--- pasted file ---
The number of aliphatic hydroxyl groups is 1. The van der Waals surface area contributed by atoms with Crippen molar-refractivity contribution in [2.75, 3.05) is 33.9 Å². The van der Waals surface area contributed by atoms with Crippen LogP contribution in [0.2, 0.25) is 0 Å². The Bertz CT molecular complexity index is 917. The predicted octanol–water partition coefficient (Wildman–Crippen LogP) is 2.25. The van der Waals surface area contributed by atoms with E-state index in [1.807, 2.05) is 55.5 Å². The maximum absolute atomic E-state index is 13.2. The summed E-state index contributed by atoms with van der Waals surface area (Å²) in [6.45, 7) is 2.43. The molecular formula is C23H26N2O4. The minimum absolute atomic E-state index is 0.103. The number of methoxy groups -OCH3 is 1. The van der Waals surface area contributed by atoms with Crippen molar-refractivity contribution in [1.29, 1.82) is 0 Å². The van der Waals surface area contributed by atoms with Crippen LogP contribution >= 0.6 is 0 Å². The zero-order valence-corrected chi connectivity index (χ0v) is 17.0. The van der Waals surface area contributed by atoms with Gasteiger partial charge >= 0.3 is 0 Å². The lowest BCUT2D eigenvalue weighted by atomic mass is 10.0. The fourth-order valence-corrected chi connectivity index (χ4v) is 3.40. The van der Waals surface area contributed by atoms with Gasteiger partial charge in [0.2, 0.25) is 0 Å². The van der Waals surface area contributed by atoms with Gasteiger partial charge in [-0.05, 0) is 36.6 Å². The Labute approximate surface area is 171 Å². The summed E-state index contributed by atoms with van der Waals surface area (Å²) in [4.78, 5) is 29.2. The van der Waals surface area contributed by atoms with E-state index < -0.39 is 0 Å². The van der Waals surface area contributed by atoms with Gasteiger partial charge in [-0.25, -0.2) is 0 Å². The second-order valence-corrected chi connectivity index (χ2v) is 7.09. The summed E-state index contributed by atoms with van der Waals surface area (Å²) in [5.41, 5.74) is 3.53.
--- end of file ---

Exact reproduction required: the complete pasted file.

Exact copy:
The number of aliphatic hydroxyl groups is 1. The van der Waals surface area contributed by atoms with Crippen molar-refractivity contribution in [2.75, 3.05) is 33.9 Å². The van der Waals surface area contributed by atoms with Crippen LogP contribution in [0.2, 0.25) is 0 Å². The Bertz CT molecular complexity index is 917. The predicted octanol–water partition coefficient (Wildman–Crippen LogP) is 2.25. The van der Waals surface area contributed by atoms with E-state index in [1.807, 2.05) is 55.5 Å². The maximum absolute atomic E-state index is 13.2. The summed E-state index contributed by atoms with van der Waals surface area (Å²) in [6.45, 7) is 2.43. The molecular formula is C23H26N2O4. The minimum absolute atomic E-state index is 0.103. The number of methoxy groups -OCH3 is 1. The van der Waals surface area contributed by atoms with Crippen molar-refractivity contribution in [1.29, 1.82) is 0 Å². The van der Waals surface area contributed by atoms with Crippen LogP contribution >= 0.6 is 0 Å². The zero-order valence-corrected chi connectivity index (χ0v) is 17.0. The van der Waals surface area contributed by atoms with Gasteiger partial charge >= 0.3 is 0 Å². The lowest BCUT2D eigenvalue weighted by atomic mass is 10.0. The fourth-order valence-corrected chi connectivity index (χ4v) is 3.40. The van der Waals surface area contributed by atoms with Gasteiger partial charge in [0.2, 0.25) is 0 Å². The van der Waals surface area contributed by atoms with Gasteiger partial charge in [-0.05, 0) is 36.6 Å². The Labute approximate surface area is 171 Å². The summed E-state index contributed by atoms with van der Waals surface area (Å²) in [4.78, 5) is 29.2. The van der Waals surface area contributed by atoms with E-state index < -0.39 is 0 Å². The van der Waals surface area contributed by atoms with Gasteiger partial charge in [-0.25, -0.2) is 0 Å². The second-order valence-corrected chi connectivity index (χ2v) is 7.09. The summed E-state index contributed by atoms with van der Waals surface area (Å²) in [5.41, 5.74) is 3.53.